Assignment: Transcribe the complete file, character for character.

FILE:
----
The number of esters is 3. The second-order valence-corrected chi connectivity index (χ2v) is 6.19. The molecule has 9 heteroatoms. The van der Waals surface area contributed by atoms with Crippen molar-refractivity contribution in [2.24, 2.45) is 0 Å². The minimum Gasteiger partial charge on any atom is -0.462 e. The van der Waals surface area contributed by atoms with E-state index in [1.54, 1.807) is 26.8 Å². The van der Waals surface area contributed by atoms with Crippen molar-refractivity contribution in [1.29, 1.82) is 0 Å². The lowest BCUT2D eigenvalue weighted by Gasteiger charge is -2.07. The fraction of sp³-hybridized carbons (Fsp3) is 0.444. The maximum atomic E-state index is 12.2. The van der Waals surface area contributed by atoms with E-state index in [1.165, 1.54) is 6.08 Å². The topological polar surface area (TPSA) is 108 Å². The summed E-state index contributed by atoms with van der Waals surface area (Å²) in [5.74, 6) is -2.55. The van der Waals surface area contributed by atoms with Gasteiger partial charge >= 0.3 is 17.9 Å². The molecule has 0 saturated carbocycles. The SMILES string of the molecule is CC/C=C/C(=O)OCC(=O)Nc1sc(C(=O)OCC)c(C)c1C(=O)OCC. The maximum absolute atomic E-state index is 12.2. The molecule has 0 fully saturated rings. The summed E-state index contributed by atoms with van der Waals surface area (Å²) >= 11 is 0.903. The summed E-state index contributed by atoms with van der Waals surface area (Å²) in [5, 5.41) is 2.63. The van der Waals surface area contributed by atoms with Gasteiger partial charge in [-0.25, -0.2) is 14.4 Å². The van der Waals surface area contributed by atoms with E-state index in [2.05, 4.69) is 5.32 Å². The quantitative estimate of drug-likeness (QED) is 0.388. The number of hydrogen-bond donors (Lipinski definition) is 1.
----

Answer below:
The number of esters is 3. The second-order valence-corrected chi connectivity index (χ2v) is 6.19. The molecule has 9 heteroatoms. The van der Waals surface area contributed by atoms with Crippen molar-refractivity contribution in [2.24, 2.45) is 0 Å². The minimum Gasteiger partial charge on any atom is -0.462 e. The van der Waals surface area contributed by atoms with E-state index in [1.54, 1.807) is 26.8 Å². The van der Waals surface area contributed by atoms with Crippen molar-refractivity contribution in [1.29, 1.82) is 0 Å². The lowest BCUT2D eigenvalue weighted by Gasteiger charge is -2.07. The fraction of sp³-hybridized carbons (Fsp3) is 0.444. The maximum atomic E-state index is 12.2. The van der Waals surface area contributed by atoms with E-state index in [1.165, 1.54) is 6.08 Å². The topological polar surface area (TPSA) is 108 Å². The summed E-state index contributed by atoms with van der Waals surface area (Å²) in [5.74, 6) is -2.55. The van der Waals surface area contributed by atoms with Gasteiger partial charge >= 0.3 is 17.9 Å². The molecule has 0 saturated carbocycles. The SMILES string of the molecule is CC/C=C/C(=O)OCC(=O)Nc1sc(C(=O)OCC)c(C)c1C(=O)OCC. The maximum absolute atomic E-state index is 12.2. The molecule has 0 fully saturated rings. The summed E-state index contributed by atoms with van der Waals surface area (Å²) >= 11 is 0.903. The summed E-state index contributed by atoms with van der Waals surface area (Å²) in [5, 5.41) is 2.63. The van der Waals surface area contributed by atoms with Gasteiger partial charge in [-0.25, -0.2) is 14.4 Å². The van der Waals surface area contributed by atoms with E-state index in [2.05, 4.69) is 5.32 Å². The quantitative estimate of drug-likeness (QED) is 0.388. The number of hydrogen-bond donors (Lipinski definition) is 1.